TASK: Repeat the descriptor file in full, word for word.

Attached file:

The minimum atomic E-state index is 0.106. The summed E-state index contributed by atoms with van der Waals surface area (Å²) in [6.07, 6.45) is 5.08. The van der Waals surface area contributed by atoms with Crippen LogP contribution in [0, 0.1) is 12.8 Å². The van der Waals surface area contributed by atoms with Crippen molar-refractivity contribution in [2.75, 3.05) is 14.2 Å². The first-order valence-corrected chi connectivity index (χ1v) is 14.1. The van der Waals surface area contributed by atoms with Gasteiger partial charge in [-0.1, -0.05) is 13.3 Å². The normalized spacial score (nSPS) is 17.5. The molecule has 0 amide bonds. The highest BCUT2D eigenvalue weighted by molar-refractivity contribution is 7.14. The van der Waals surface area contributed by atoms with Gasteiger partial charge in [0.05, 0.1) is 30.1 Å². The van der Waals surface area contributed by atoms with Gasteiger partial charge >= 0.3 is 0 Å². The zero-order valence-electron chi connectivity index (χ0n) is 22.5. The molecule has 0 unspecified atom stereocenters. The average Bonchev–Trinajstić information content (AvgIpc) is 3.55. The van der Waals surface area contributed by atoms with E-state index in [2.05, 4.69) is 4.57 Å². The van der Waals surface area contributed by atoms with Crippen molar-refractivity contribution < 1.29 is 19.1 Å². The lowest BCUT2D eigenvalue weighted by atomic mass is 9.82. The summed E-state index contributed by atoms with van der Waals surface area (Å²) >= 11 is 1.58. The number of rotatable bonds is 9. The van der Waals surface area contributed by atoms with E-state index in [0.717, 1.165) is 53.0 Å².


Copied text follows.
The minimum atomic E-state index is 0.106. The summed E-state index contributed by atoms with van der Waals surface area (Å²) in [6.07, 6.45) is 5.08. The van der Waals surface area contributed by atoms with Crippen LogP contribution in [0, 0.1) is 12.8 Å². The van der Waals surface area contributed by atoms with Crippen molar-refractivity contribution in [2.75, 3.05) is 14.2 Å². The first-order valence-corrected chi connectivity index (χ1v) is 14.1. The van der Waals surface area contributed by atoms with Gasteiger partial charge in [-0.1, -0.05) is 13.3 Å². The normalized spacial score (nSPS) is 17.5. The molecule has 0 amide bonds. The highest BCUT2D eigenvalue weighted by molar-refractivity contribution is 7.14. The van der Waals surface area contributed by atoms with Gasteiger partial charge in [0.05, 0.1) is 30.1 Å². The van der Waals surface area contributed by atoms with Gasteiger partial charge >= 0.3 is 0 Å². The zero-order valence-electron chi connectivity index (χ0n) is 22.5. The molecule has 0 unspecified atom stereocenters. The average Bonchev–Trinajstić information content (AvgIpc) is 3.55. The van der Waals surface area contributed by atoms with E-state index in [2.05, 4.69) is 4.57 Å². The van der Waals surface area contributed by atoms with Crippen molar-refractivity contribution < 1.29 is 19.1 Å². The lowest BCUT2D eigenvalue weighted by atomic mass is 9.82. The summed E-state index contributed by atoms with van der Waals surface area (Å²) >= 11 is 1.58. The number of rotatable bonds is 9. The van der Waals surface area contributed by atoms with E-state index in [0.717, 1.165) is 53.0 Å².